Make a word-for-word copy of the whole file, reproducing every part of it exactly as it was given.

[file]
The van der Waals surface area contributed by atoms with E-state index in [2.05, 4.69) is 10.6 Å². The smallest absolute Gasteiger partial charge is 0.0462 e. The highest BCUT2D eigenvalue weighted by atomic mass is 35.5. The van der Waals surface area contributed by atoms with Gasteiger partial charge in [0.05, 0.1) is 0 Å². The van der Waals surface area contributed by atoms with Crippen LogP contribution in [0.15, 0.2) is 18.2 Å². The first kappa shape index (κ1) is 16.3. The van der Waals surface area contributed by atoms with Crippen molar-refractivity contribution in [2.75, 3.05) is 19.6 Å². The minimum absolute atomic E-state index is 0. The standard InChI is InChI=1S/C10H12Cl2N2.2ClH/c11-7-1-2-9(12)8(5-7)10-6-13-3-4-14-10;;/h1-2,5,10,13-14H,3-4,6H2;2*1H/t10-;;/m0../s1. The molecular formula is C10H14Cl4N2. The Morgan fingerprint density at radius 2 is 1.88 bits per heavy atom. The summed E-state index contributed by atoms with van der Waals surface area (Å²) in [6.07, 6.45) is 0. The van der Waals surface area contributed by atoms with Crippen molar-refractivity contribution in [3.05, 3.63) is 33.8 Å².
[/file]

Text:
The van der Waals surface area contributed by atoms with E-state index in [2.05, 4.69) is 10.6 Å². The smallest absolute Gasteiger partial charge is 0.0462 e. The highest BCUT2D eigenvalue weighted by atomic mass is 35.5. The van der Waals surface area contributed by atoms with Gasteiger partial charge in [0.05, 0.1) is 0 Å². The van der Waals surface area contributed by atoms with Crippen LogP contribution in [0.15, 0.2) is 18.2 Å². The first kappa shape index (κ1) is 16.3. The van der Waals surface area contributed by atoms with Crippen molar-refractivity contribution in [2.75, 3.05) is 19.6 Å². The minimum absolute atomic E-state index is 0. The standard InChI is InChI=1S/C10H12Cl2N2.2ClH/c11-7-1-2-9(12)8(5-7)10-6-13-3-4-14-10;;/h1-2,5,10,13-14H,3-4,6H2;2*1H/t10-;;/m0../s1. The molecular formula is C10H14Cl4N2. The Morgan fingerprint density at radius 2 is 1.88 bits per heavy atom. The summed E-state index contributed by atoms with van der Waals surface area (Å²) in [6.07, 6.45) is 0. The van der Waals surface area contributed by atoms with Crippen molar-refractivity contribution in [3.05, 3.63) is 33.8 Å².